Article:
COMMERCIAL-NEWS | ROBERT TOMLINSON - A view of the Historic Courthouse in Centreville Friday. County commissioners approved the furloughs of more than 60 county employees due to the fiscal effects of the COVID-19 pandemic in the county.

County approves employee furloughs

Furloughs begin May 4, tentative end date May 31
"In my 13 and a half years of doing this, this is the absolute worst decision that I’ve ever been asked to make. It actually makes me sick to my stomach." -First District Commissioner Allen Balog

CENTREVILLE — In what many commissioners called the toughest decision they have had to make, the St. Joseph County Board of Commissioners approved signed letters of understanding with different union groups, effectively beginning the furloughing of more than 60 county employees.

The move was made during a special meeting of commissioners held via teleconference Friday. County Administrator Teresa Doehring said furloughs will begin Monday, May 4, with a tentative end date of Sunday, May 31 for employees to get back to work Monday, June 1. Any decision on extending the end date would have to be made by May 25.

The letters of understanding are with four different groups, including the AFSCME and the District Court Employees Association.

The agreement come as a result of what Doehring called the “substantial financial impact” of the COVID-19 pandemic in St. Joseph County. The county will still provide health insurance and retirement benefits to employees during the furlough period.

Employees will be furloughed in “reverse order” of seniority, meaning employees with the least length of continuous service will be furloughed first.

The letters of understanding were the same for each union group, save for the District Court employees, which added a provision for voluntary furloughs so that the department could offer some employees voluntary furloughs before going down the list of seniority.

Doehring said the furloughs would save the county “roughly” $25,000 per week.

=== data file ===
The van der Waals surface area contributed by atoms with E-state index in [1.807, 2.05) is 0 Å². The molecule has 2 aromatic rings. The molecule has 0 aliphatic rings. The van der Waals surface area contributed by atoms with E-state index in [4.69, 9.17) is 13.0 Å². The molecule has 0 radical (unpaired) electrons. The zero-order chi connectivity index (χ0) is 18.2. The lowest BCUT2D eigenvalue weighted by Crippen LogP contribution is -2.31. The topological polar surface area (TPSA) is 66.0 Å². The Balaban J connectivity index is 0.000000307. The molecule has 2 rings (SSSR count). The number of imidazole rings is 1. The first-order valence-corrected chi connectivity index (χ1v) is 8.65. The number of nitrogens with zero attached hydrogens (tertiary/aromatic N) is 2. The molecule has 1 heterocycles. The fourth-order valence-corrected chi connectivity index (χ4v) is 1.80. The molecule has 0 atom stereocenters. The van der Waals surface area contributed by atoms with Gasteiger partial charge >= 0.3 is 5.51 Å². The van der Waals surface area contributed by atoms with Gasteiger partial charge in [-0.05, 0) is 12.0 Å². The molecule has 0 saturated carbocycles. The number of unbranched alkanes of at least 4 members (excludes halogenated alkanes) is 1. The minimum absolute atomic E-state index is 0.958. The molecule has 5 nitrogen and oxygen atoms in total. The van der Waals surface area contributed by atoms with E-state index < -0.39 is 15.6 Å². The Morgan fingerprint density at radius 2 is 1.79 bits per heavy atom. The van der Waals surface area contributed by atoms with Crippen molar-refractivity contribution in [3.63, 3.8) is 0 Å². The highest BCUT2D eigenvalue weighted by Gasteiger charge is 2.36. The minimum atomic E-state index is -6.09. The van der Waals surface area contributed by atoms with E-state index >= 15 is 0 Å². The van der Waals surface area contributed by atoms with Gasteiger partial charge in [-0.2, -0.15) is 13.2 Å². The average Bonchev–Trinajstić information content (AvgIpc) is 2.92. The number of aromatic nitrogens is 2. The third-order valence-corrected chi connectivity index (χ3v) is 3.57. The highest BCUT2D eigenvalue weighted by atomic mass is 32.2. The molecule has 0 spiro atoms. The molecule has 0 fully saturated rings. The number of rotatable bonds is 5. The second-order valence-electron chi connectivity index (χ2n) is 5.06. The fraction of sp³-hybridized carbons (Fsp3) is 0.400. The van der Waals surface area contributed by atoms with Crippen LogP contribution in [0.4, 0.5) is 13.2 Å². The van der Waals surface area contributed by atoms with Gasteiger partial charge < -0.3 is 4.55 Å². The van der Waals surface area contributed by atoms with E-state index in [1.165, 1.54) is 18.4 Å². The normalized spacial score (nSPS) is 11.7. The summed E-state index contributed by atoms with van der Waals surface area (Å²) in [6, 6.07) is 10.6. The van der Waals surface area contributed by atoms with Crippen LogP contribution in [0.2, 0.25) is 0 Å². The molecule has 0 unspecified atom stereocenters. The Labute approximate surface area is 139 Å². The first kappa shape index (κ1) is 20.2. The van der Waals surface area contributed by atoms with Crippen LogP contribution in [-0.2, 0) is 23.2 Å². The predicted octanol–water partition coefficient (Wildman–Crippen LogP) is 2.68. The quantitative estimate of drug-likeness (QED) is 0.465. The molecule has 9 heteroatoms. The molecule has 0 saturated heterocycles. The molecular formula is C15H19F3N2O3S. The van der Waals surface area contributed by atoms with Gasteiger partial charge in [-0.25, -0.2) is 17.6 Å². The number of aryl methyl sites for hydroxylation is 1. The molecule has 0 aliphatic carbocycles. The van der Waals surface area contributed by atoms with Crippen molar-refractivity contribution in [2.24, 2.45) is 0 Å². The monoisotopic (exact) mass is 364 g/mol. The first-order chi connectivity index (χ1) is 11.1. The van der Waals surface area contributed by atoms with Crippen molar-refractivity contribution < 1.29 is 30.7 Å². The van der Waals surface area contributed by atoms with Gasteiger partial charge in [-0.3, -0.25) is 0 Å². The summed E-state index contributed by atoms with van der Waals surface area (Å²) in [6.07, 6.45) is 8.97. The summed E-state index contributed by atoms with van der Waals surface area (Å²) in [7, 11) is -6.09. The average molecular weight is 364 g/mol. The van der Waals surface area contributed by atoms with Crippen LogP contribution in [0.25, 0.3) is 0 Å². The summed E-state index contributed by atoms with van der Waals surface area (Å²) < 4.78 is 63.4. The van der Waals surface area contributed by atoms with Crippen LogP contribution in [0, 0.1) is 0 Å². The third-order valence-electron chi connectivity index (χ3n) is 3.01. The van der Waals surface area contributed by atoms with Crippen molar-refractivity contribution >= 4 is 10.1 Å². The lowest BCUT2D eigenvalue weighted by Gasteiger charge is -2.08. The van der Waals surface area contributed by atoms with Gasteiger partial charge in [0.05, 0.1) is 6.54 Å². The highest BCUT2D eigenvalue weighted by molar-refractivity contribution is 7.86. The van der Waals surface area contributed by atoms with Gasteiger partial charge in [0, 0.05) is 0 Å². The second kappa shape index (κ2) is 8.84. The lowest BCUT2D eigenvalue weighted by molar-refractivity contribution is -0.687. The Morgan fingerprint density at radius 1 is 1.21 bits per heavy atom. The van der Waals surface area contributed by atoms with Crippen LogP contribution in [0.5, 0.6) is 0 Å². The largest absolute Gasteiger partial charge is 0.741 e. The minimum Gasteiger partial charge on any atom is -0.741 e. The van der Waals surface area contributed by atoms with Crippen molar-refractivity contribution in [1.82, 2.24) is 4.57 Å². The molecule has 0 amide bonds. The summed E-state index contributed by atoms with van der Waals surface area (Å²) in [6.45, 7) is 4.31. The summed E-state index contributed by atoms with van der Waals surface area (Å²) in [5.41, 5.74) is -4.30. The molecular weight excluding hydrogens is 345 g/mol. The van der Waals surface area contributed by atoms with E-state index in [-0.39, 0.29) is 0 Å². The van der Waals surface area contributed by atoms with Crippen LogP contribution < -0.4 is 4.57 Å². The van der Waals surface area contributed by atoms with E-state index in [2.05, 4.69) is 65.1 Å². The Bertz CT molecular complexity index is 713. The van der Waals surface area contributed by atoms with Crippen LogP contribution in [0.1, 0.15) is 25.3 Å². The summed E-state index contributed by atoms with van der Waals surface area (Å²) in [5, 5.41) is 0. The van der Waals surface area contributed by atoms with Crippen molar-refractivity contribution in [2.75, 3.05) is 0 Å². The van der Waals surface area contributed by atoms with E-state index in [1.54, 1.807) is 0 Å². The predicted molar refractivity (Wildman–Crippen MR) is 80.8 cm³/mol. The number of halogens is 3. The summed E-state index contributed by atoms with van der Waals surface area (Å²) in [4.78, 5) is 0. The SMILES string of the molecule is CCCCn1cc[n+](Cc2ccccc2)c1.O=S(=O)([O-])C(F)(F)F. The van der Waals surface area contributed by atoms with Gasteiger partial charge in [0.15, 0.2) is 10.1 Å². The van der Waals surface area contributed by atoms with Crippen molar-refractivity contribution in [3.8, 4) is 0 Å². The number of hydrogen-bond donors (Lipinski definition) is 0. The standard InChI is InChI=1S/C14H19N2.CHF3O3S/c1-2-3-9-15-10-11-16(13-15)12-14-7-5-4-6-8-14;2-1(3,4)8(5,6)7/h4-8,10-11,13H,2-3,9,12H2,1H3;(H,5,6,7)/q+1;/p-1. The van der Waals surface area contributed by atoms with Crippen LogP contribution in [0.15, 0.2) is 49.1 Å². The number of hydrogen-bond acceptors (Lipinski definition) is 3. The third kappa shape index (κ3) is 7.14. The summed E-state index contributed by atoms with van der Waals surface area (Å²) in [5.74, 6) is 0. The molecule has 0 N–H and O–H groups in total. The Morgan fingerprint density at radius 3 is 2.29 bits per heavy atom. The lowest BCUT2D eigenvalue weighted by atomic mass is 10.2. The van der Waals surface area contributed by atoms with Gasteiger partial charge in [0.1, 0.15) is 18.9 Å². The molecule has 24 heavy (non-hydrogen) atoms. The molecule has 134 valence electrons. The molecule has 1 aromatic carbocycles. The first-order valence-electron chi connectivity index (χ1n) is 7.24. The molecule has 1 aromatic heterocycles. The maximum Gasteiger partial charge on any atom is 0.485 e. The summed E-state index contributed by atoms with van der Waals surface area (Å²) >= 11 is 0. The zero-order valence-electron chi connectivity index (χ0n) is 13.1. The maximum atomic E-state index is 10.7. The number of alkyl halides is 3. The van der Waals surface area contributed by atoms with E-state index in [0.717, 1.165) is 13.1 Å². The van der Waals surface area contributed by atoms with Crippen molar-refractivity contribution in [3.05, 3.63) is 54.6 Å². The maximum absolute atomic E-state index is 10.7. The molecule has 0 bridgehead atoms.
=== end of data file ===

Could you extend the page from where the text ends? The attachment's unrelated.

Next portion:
The furloughs, which include full and partial reductions in hours, would come from the following departments, according to a list provided by Doehring to the Commercial-News:

* Administration: 1

* Animal Control: 2

* Building and Grounds: 3

* County Clerk: 3

* Commission on Aging: 27

* District Court: 9

* Finance Department: 2

* Juvenile Court: 8

* Prosecutor’s Office: 2

* Register of Deeds: 1

* Sheriff’s Department (clerical staff): 4

* Treasurer’s Office: 3

* Victim Services: 1

The possibility of furloughs were discussed during the commission’s executive committee meeting Wednesday.

Commissioners expressed their somber feelings about the move prior to the vote.

“In my 13 and a half years of doing this, this is the absolute worst decision that I’ve ever been asked to make. It actually makes me sick to my stomach,” First District Commissioner Allen Balog said. “I know that, as a county, we have no choice but to go down this path. It was nothing we as a board or administration have done wrong. We’re not alone in this; it goes across the entire country. I hope this is temporary, and that those that are affected will get the necessary support financially to be able to continue on and get them back to work as soon as we can.”

“I’m also very sorry we’ve had to make this decision,” Second District Commissioner Kathy Pangle said. “I feel that it’s the right decision, not only for the employees, but the taxpayers of the county.”

Board Chair Dennis Allen agreed that the decision to furlough employees was not an easy one to make.

“Thankfully, all the employees will be entitled to draw unemployment, hopefully, and with the additional $600, it’ll make them whole for a period of time,” Allen said. “We hope this doesn’t go long and it’s a temporary thing, and we can get people back to work as soon as possible.”

Fourth District Commissioner Dan Czajkowski said while it was difficult, it was a “fair decision” to protect the county employees and county citizens.

“Everybody needs to understand, we’re making the best decisions we can in the moment, and I think everybody has done a tremendous job,” Czajkowski said.

Fifth District Commissioner Ken Malone said he also hopes the furlough is temporary.

“We hope that it’s as short-lived as possible, but this does also help us to ensure their long-term employment with us,” Malone said. “If we can keep ourselves financially sound, that is most likely.”

Doehring said those who will be affected by the furloughs have already been contacted, and information about applying for unemployment and how the furlough will work would be sent out in the next day. She said the furloughs will not affect how the county runs business; county departments are still open and operating with reduced staff and schedules.

“We’re still doing business, and we’re still here available to perform the services that we’re required to perform, just in a safe manner for the public and for our staff,” Doehring said. “Everybody that’s been involved, they’ve been professional and courteous and have had to make tough decisions.”

Robert Tomlinson can be reached at 279-7488 ext. 23 or robert@threeriversnews.com.

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